Q   I don’t understand about endstopping, enjambment or caesura what they are and where they should be used.  Can you offer any advice on them please.

 

 

An enjambment is useful where a break has been used in the centre of a line.  An enjambment basically means that the sense of the line continues onto the next line.  An endstopped line means that the line can make sense and stand alone.  Take this line:

 

the winter snows settle on the hills while the wind drives it in a blizzard along the road

 

It makes some sense when read in a single line, but what would you do if you wanted it to go over several lines?

 

 

the winter snows settle on the hills

while the wind drives it

in a blizzard along the road

 

or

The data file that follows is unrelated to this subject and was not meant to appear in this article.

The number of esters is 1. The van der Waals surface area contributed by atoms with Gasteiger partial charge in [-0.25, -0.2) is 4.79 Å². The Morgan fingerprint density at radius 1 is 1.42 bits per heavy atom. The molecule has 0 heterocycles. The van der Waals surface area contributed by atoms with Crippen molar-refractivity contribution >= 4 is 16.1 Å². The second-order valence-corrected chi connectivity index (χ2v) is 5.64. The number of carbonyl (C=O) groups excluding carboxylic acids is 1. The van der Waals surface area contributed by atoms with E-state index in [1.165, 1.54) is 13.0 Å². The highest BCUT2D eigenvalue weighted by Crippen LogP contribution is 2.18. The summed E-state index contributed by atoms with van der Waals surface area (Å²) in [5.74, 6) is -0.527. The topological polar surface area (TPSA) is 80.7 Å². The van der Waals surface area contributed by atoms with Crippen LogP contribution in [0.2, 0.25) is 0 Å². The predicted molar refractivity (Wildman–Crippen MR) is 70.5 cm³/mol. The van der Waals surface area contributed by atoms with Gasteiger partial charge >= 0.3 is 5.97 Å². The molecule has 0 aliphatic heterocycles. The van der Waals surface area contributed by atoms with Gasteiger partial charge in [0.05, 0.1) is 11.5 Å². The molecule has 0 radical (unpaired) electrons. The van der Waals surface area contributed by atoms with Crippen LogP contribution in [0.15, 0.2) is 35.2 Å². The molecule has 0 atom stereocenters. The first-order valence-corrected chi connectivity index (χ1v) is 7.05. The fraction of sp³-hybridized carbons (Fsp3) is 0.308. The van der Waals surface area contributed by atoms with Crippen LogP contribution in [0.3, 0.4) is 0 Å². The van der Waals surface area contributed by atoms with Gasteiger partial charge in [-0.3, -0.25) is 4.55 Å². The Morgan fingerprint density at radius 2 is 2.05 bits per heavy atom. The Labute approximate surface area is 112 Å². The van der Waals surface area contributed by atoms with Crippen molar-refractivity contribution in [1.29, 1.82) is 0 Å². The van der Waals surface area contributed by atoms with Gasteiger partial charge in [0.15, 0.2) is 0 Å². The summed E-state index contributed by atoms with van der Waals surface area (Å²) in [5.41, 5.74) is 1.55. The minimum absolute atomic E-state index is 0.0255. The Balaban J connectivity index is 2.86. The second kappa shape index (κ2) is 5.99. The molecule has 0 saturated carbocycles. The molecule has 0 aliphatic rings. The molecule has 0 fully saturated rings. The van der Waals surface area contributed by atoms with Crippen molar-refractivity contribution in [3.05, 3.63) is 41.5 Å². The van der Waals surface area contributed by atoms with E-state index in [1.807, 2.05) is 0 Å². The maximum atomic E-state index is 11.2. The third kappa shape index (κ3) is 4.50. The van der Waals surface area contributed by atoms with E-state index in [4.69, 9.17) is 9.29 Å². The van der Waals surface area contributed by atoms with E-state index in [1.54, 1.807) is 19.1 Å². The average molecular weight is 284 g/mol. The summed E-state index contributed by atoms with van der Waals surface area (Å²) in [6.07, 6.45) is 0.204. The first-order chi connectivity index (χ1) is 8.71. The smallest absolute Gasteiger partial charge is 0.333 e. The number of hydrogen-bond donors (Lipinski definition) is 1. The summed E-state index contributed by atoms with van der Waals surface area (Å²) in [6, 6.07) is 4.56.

the winter snows

settle on the hills

while the wind

drives it in a blizzard

along the road

 

As you can see some of these lines stand alone and make sense, but others you need to read onto the next line to make sense of them.  When the line can stop at the end then it is endstopped, if you must read on to make sense of the line, then it is enjambed.  Enjambment can carry on across a stanza break.

 

A caesura is a pause in a line of poetry.  If you read a line and you feel that you want to pause, then there is probably a caesura there.  Quite often it is more obvious and marked with a punctuation mark of some kind, a comma for example.     Occasionally they occur as a simple result of the language used, at other times you may decide to use the effect because you want to put an enjambment on the line end to run on to the next line or next stanza if a line break follows.  Running on into the next line or across into the next stanza is an effect which can drive the pace on in a poem and can make if flow very easily.

 

Keats' ENDYMION is a poem written in iambic pentameter using rhyming couplets which also makes good use of the effects achieved by enjambment: